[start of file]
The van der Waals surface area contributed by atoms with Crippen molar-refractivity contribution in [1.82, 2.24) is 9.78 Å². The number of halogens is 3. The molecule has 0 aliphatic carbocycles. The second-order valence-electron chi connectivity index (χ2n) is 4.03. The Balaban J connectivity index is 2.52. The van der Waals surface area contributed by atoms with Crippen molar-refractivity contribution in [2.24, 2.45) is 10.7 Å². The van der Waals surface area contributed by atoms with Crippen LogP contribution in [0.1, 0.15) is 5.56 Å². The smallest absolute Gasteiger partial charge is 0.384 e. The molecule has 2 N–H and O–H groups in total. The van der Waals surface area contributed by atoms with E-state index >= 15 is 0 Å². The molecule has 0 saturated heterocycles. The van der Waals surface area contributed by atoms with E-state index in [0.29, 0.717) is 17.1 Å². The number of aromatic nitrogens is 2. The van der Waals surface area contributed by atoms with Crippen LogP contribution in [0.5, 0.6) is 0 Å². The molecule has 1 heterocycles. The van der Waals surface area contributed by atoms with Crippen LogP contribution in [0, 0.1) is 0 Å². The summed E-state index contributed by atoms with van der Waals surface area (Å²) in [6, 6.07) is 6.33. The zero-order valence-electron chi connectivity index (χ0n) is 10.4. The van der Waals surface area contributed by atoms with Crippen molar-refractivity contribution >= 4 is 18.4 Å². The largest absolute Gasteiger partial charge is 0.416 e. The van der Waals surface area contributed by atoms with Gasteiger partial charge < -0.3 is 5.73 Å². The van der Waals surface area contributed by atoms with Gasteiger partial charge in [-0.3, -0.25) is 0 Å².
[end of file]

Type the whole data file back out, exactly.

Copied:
The van der Waals surface area contributed by atoms with Crippen molar-refractivity contribution in [1.82, 2.24) is 9.78 Å². The number of halogens is 3. The molecule has 0 aliphatic carbocycles. The second-order valence-electron chi connectivity index (χ2n) is 4.03. The Balaban J connectivity index is 2.52. The van der Waals surface area contributed by atoms with Crippen molar-refractivity contribution in [2.24, 2.45) is 10.7 Å². The van der Waals surface area contributed by atoms with Crippen LogP contribution in [0.1, 0.15) is 5.56 Å². The smallest absolute Gasteiger partial charge is 0.384 e. The molecule has 2 N–H and O–H groups in total. The van der Waals surface area contributed by atoms with E-state index >= 15 is 0 Å². The molecule has 0 saturated heterocycles. The van der Waals surface area contributed by atoms with E-state index in [0.29, 0.717) is 17.1 Å². The number of aromatic nitrogens is 2. The van der Waals surface area contributed by atoms with Crippen LogP contribution in [0.5, 0.6) is 0 Å². The molecule has 1 heterocycles. The van der Waals surface area contributed by atoms with Crippen LogP contribution in [0, 0.1) is 0 Å². The summed E-state index contributed by atoms with van der Waals surface area (Å²) in [6, 6.07) is 6.33. The zero-order valence-electron chi connectivity index (χ0n) is 10.4. The van der Waals surface area contributed by atoms with Crippen molar-refractivity contribution >= 4 is 18.4 Å². The largest absolute Gasteiger partial charge is 0.416 e. The van der Waals surface area contributed by atoms with Gasteiger partial charge < -0.3 is 5.73 Å². The van der Waals surface area contributed by atoms with Gasteiger partial charge in [-0.3, -0.25) is 0 Å².